During this year’s Charleston Conference I had the opportunity to speak about library privacy—and digital privacy in general—on a panel organized by Ann Okerson with co-panelists, Lisa Macklin (Emory University) and Bill Hannay (Schiff Hardin LLP).
Speaking at the Gaillard Center was a wonderful experience. What a spectacular venue! Additionally, the staff from the Charleston Conference handling set-up were wonderful to work with.
With a short time for my presentation, my goal was to make attendees aware, or MORE aware, of the privacy issues and challenges that we all face, in a library setting but also just about everywhere else.
To do this I ran a live demo using two free tools, WireShark and Cookie Cadger, that allowed those in the audience a quick look at some of the wireless data flowing over the wi-fi network in the Gaillard Center.
I can’t replicate that part online, but you can see the rest of the presentation below.
Additionally, my hope was to leave the audience pondering these ideas:
- The library world is doing more to protect users privacy in the digital age but MUCH MORE needs to be done. We are years behind where we should be.
- While guidelines, standards, and better technology are important and can play an important role, we must also, as a profession and industry, become more aware of these issues and learn what we can do to improve our privacy and that of our users on an individual level. We can’t explain and teach if we don’t understand ourselves.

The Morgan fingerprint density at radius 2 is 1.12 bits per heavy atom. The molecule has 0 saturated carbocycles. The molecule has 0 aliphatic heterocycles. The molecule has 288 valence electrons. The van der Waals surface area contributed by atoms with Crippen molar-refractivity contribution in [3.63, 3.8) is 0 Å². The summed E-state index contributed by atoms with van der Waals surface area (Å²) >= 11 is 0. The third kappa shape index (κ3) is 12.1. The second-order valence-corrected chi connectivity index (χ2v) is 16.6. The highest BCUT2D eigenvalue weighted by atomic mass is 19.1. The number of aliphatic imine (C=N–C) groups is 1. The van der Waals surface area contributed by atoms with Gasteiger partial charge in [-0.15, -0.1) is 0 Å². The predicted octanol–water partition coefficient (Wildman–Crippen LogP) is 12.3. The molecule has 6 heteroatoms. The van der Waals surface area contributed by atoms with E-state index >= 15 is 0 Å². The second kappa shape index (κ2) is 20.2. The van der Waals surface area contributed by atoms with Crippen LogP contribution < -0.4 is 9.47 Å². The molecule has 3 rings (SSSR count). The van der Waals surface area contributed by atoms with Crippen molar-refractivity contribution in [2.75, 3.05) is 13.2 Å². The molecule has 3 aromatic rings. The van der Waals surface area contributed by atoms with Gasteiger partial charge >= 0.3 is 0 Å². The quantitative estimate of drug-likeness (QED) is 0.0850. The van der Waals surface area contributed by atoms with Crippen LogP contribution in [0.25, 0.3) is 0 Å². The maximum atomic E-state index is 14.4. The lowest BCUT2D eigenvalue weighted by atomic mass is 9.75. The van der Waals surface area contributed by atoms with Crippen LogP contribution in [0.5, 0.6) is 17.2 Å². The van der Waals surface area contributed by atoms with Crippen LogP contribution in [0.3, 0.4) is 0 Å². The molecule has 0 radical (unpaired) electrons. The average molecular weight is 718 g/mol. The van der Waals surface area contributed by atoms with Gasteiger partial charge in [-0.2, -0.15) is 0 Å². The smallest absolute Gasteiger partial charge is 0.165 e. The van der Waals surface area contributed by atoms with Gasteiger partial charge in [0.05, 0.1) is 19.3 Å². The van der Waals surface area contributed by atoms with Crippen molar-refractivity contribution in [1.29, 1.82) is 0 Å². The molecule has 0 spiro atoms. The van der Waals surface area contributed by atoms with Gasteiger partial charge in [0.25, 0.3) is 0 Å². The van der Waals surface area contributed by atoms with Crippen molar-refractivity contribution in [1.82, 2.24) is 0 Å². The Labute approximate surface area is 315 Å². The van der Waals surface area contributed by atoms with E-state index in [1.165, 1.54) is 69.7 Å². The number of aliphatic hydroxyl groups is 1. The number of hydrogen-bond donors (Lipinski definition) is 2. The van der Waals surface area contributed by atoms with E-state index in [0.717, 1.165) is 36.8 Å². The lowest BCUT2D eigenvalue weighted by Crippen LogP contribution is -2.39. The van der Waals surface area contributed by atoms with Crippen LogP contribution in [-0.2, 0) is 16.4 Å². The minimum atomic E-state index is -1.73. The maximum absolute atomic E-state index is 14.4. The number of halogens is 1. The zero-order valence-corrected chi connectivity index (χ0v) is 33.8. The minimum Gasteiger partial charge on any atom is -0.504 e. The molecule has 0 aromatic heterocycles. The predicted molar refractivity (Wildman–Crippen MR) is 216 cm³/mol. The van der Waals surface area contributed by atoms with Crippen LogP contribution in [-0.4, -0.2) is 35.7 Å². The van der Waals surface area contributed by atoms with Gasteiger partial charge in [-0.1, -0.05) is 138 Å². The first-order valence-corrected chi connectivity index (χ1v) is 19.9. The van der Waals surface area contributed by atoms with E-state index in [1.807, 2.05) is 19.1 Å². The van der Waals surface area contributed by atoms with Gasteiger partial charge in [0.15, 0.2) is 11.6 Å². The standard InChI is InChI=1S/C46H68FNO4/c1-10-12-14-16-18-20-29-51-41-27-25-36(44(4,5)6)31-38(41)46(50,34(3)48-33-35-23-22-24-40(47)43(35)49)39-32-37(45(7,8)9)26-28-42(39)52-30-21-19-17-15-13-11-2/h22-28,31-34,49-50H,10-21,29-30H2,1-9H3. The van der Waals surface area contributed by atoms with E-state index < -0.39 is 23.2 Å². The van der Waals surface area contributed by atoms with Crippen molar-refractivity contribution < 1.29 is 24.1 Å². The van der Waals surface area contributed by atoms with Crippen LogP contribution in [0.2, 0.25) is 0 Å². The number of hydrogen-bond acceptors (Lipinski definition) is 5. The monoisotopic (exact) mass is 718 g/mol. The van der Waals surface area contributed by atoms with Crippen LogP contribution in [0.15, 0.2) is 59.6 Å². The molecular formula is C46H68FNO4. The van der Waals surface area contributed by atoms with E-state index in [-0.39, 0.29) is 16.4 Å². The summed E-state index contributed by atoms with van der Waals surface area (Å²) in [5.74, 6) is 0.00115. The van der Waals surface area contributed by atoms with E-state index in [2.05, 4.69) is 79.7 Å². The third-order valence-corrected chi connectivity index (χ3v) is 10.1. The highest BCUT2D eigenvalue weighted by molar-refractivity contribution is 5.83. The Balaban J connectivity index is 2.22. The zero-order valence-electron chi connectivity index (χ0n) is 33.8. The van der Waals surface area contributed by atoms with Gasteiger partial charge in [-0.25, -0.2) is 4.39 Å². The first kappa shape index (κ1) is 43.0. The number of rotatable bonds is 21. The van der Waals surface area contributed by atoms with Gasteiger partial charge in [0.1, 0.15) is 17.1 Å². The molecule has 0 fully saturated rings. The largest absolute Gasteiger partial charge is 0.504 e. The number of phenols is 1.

- We ask others to be transparent about data collection and how the technology is being used but we don’t do the same. Here’s an example in a 2013 infoDOCKET post.
- Apart from all of the “traditional” reasons why privacy should be an issue for libraries and librarians (it’s always been part of what we stand for, pre-digital), privacy awareness and education is another OPPORTUNITY for libraries and librarians to show their relevancy in today’s world.